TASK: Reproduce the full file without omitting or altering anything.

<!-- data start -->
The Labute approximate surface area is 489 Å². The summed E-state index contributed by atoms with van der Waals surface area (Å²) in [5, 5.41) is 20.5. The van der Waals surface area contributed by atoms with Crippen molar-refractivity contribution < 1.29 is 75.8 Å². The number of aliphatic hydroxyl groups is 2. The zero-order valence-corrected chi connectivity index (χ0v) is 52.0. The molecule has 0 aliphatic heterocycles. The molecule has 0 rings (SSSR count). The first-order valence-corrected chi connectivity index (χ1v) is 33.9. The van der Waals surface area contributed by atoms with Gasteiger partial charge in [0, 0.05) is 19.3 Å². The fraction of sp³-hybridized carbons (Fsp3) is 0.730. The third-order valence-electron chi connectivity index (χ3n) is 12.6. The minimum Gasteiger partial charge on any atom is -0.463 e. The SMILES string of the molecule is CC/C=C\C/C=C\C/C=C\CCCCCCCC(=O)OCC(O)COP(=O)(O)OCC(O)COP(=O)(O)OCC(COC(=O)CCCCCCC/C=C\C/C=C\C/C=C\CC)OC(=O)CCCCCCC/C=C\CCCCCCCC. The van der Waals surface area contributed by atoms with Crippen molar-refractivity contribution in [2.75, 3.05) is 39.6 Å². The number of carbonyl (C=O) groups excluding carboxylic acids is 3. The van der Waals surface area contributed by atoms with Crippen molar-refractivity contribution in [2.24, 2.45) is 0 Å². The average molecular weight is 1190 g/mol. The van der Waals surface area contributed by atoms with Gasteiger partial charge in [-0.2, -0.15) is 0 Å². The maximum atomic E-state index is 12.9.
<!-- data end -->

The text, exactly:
The Labute approximate surface area is 489 Å². The summed E-state index contributed by atoms with van der Waals surface area (Å²) in [5, 5.41) is 20.5. The van der Waals surface area contributed by atoms with Crippen molar-refractivity contribution < 1.29 is 75.8 Å². The number of aliphatic hydroxyl groups is 2. The zero-order valence-corrected chi connectivity index (χ0v) is 52.0. The molecule has 0 aliphatic heterocycles. The molecule has 0 rings (SSSR count). The first-order valence-corrected chi connectivity index (χ1v) is 33.9. The van der Waals surface area contributed by atoms with Gasteiger partial charge in [0, 0.05) is 19.3 Å². The fraction of sp³-hybridized carbons (Fsp3) is 0.730. The third-order valence-electron chi connectivity index (χ3n) is 12.6. The minimum Gasteiger partial charge on any atom is -0.463 e. The SMILES string of the molecule is CC/C=C\C/C=C\C/C=C\CCCCCCCC(=O)OCC(O)COP(=O)(O)OCC(O)COP(=O)(O)OCC(COC(=O)CCCCCCC/C=C\C/C=C\C/C=C\CC)OC(=O)CCCCCCC/C=C\CCCCCCCC. The van der Waals surface area contributed by atoms with Crippen molar-refractivity contribution in [2.75, 3.05) is 39.6 Å². The number of carbonyl (C=O) groups excluding carboxylic acids is 3. The van der Waals surface area contributed by atoms with Crippen molar-refractivity contribution in [2.24, 2.45) is 0 Å². The average molecular weight is 1190 g/mol. The van der Waals surface area contributed by atoms with Gasteiger partial charge in [-0.2, -0.15) is 0 Å². The maximum atomic E-state index is 12.9.